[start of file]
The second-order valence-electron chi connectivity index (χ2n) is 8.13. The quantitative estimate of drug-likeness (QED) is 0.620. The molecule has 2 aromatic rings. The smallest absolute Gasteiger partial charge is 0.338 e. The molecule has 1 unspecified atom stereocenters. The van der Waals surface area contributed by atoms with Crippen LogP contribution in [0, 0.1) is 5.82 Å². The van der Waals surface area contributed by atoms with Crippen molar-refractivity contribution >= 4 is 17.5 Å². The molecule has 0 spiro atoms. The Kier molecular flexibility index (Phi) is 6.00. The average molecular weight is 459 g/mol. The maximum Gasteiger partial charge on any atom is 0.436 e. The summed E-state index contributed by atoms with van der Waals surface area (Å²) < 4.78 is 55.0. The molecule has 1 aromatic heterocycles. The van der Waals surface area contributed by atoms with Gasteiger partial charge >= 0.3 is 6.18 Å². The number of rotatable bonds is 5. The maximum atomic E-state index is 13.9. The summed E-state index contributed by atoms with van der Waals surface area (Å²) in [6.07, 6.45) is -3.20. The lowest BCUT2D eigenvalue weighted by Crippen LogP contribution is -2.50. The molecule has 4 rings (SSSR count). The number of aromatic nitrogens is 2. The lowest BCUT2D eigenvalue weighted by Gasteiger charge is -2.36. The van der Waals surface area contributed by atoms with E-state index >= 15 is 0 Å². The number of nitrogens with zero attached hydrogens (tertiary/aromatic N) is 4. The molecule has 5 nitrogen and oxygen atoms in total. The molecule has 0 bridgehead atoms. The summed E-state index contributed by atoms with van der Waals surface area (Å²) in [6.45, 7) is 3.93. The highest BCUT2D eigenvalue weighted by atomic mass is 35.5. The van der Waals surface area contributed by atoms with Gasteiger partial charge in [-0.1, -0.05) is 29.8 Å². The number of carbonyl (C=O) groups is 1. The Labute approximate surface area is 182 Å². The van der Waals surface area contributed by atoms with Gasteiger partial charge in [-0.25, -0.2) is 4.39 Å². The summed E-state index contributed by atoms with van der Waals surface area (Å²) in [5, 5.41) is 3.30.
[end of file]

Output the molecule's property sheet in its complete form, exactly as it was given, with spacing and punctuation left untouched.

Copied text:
The second-order valence-electron chi connectivity index (χ2n) is 8.13. The quantitative estimate of drug-likeness (QED) is 0.620. The molecule has 2 aromatic rings. The smallest absolute Gasteiger partial charge is 0.338 e. The molecule has 1 unspecified atom stereocenters. The van der Waals surface area contributed by atoms with Crippen LogP contribution in [0, 0.1) is 5.82 Å². The van der Waals surface area contributed by atoms with Crippen molar-refractivity contribution >= 4 is 17.5 Å². The molecule has 0 spiro atoms. The Kier molecular flexibility index (Phi) is 6.00. The average molecular weight is 459 g/mol. The maximum Gasteiger partial charge on any atom is 0.436 e. The summed E-state index contributed by atoms with van der Waals surface area (Å²) < 4.78 is 55.0. The molecule has 1 aromatic heterocycles. The van der Waals surface area contributed by atoms with Gasteiger partial charge >= 0.3 is 6.18 Å². The number of rotatable bonds is 5. The maximum atomic E-state index is 13.9. The summed E-state index contributed by atoms with van der Waals surface area (Å²) in [6.07, 6.45) is -3.20. The lowest BCUT2D eigenvalue weighted by Crippen LogP contribution is -2.50. The molecule has 4 rings (SSSR count). The number of aromatic nitrogens is 2. The lowest BCUT2D eigenvalue weighted by Gasteiger charge is -2.36. The van der Waals surface area contributed by atoms with E-state index >= 15 is 0 Å². The number of nitrogens with zero attached hydrogens (tertiary/aromatic N) is 4. The molecule has 5 nitrogen and oxygen atoms in total. The molecule has 0 bridgehead atoms. The summed E-state index contributed by atoms with van der Waals surface area (Å²) in [6.45, 7) is 3.93. The highest BCUT2D eigenvalue weighted by atomic mass is 35.5. The van der Waals surface area contributed by atoms with Gasteiger partial charge in [-0.1, -0.05) is 29.8 Å². The number of carbonyl (C=O) groups is 1. The Labute approximate surface area is 182 Å². The van der Waals surface area contributed by atoms with Gasteiger partial charge in [-0.25, -0.2) is 4.39 Å². The summed E-state index contributed by atoms with van der Waals surface area (Å²) in [5, 5.41) is 3.30.